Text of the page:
Spatiotemporal Evolution of Heat Wave Severity and Coverage Across the United States
Study key findings & significance
- A new spatial metric tracks daily heat wave evolution finding a significant upward trend in heat wave severity and coverage 1981–2018
- The observed upward trend is not captured by examining individual heat wave characteristics such as frequency, magnitude, or duration
- Findings suggest a substantial increase in the heat wave burden across the United States during the last four decades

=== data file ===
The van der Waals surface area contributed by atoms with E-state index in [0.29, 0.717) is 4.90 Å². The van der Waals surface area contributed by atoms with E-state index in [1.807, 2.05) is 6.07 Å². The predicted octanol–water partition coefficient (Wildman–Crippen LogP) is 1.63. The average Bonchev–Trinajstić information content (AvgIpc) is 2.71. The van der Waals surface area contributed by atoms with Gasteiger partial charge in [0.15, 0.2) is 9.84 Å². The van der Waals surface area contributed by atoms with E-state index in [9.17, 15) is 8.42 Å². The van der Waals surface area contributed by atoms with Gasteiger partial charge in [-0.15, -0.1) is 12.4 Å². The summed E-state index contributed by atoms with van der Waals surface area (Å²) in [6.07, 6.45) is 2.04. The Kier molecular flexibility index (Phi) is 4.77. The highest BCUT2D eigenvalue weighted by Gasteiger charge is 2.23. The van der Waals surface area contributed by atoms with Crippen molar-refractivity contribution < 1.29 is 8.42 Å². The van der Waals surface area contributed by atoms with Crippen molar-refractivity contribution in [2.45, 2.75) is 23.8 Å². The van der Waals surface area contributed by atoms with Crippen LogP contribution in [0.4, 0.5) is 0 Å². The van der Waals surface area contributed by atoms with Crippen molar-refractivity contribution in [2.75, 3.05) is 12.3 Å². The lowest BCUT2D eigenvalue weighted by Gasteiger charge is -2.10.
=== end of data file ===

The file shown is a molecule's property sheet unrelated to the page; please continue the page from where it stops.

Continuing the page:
Heat waves have pronounced impacts on human health, ecosystems, and society. Heat waves have become more frequent and intense globally and are likely to intensify further in a warming climate. Across the United States there is a warming trend in average surface temperatures, but concordant increase in heat wave severity appears absent. Limitations in heat waves studies may be responsible for limited detection of a heat wave warming signal. We track daily spatiotemporal evolution of heat waves using geometric concepts and clustering algorithms to investigate how heat manifests on the land surface. We develop a spatial metric combining heat wave frequency, magnitude, duration, and areal extent. We find mixed trends in some individual heat wave characteristics across the United States during 1981–2018. However, exploration of the spatiotemporal evolution of combined heat wave characteristics shows considerable increases during this period and indicates a substantial increase in heat wave hazard across the United States.